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National Correctional Health Care Providers Convene for Suicide Prevention Summit

Representatives from five national providers of correctional health care came together for a day of discussion and problem-solving in the shared interest of preventing suicide in jails and prisons.

At the invitation of the National Commission on Correctional Health Care, senior staff from Corizon Health, Correct Care Solutions, MHM Services/Centurion, NaphCare and Wexford Health Sources met in Chicago for a daylong summit on suicide prevention.

Suicide continues to be a leading cause of death in jails and prisons. Compared to the national community suicide rate, the rate among incarcerated individuals is alarmingly high. These deaths are tragic and highly traumatic not only for the person’s loved ones, but also for facility staff, health professionals and other inmates. Many are preventable.

The August 30 meeting was convened by NCCHC as a unique opportunity to bring together national experts from the largest private providers of health care services to jails and prisons. The participants examined the issues surrounding suicide, shared challenges faced in their facilities and approaches that have been helpful, brainstormed possible process and training improvements, and discussed other ways to keep suicidal inmates safe.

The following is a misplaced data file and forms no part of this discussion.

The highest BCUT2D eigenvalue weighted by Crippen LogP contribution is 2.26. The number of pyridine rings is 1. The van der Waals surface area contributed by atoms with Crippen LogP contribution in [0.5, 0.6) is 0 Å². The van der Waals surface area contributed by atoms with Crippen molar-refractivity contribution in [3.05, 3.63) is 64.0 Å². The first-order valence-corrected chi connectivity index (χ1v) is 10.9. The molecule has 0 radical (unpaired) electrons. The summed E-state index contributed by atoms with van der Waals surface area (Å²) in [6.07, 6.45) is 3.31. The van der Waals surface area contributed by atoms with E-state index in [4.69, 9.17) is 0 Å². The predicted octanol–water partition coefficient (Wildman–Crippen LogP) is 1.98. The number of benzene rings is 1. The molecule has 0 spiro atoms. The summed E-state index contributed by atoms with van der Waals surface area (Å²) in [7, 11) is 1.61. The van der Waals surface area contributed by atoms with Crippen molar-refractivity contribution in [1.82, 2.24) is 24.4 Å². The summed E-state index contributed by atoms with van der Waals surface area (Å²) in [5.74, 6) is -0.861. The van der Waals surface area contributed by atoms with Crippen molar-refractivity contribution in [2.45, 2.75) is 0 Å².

“The five companies represented at the summit are battling the same things,” said Brent Gibson, MD, MPH, CCHP-P, chief health officer for NCCHC. “Collectively, they provide care to a huge number of patients. It was incredible to see these individuals work together to develop solutions to share with the correctional health care community.”

The meeting began with a presentation by Lindsay Hayes, MS, director of jail suicide prevention and liability reduction at the National Center on Institutions and Alternatives. Mr. Hayes, widely regarded as the nation’s foremost expert on the topic, presented his “Guiding Principles to Suicide Prevention in Correctional Facilities.”

The day ended with several proposals for possible components of a national response and a commitment to ongoing conversation, starting with a meeting at NCCHC’s National Conference on Correctional Health Care in November. Ideas to be explored include improvements in data collection and analysis, suicide screening tools, psychological autopsies, suicide watch protocols, training for mental health professionals and corrections/security staff, communication among staff, use of electronic health records and continuous quality improvement.

“The work you have done here today demonstrates your commitment to saving lives,” NCCHC CEO James Pavletich, MHA, CAE, told the participants. “Your correctional health care colleagues—and the nation’s inmate-patients—will benefit tremendously from this work.”

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